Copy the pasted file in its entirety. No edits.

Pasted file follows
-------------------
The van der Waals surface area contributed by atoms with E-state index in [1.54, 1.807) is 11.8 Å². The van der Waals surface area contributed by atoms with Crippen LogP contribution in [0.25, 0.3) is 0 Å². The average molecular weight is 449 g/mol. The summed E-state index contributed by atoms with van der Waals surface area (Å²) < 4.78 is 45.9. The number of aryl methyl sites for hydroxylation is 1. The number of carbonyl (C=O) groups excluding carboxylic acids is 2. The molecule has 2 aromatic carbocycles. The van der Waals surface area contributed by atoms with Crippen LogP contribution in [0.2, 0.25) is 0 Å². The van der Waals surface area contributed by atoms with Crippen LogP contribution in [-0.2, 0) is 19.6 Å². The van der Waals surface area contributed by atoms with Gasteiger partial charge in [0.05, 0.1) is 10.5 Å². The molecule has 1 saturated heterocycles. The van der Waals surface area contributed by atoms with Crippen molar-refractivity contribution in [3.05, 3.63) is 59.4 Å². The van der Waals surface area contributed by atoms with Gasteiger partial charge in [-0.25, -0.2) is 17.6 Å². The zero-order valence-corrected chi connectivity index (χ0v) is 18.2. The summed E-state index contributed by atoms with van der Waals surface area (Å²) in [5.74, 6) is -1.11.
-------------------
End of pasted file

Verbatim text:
The van der Waals surface area contributed by atoms with E-state index in [1.54, 1.807) is 11.8 Å². The van der Waals surface area contributed by atoms with Crippen LogP contribution in [0.25, 0.3) is 0 Å². The average molecular weight is 449 g/mol. The summed E-state index contributed by atoms with van der Waals surface area (Å²) < 4.78 is 45.9. The number of aryl methyl sites for hydroxylation is 1. The number of carbonyl (C=O) groups excluding carboxylic acids is 2. The molecule has 2 aromatic carbocycles. The van der Waals surface area contributed by atoms with Crippen LogP contribution in [0.2, 0.25) is 0 Å². The van der Waals surface area contributed by atoms with Crippen LogP contribution in [-0.2, 0) is 19.6 Å². The van der Waals surface area contributed by atoms with Gasteiger partial charge in [0.05, 0.1) is 10.5 Å². The molecule has 1 saturated heterocycles. The van der Waals surface area contributed by atoms with Crippen molar-refractivity contribution in [3.05, 3.63) is 59.4 Å². The van der Waals surface area contributed by atoms with Gasteiger partial charge in [-0.25, -0.2) is 17.6 Å². The zero-order valence-corrected chi connectivity index (χ0v) is 18.2. The summed E-state index contributed by atoms with van der Waals surface area (Å²) in [5.74, 6) is -1.11.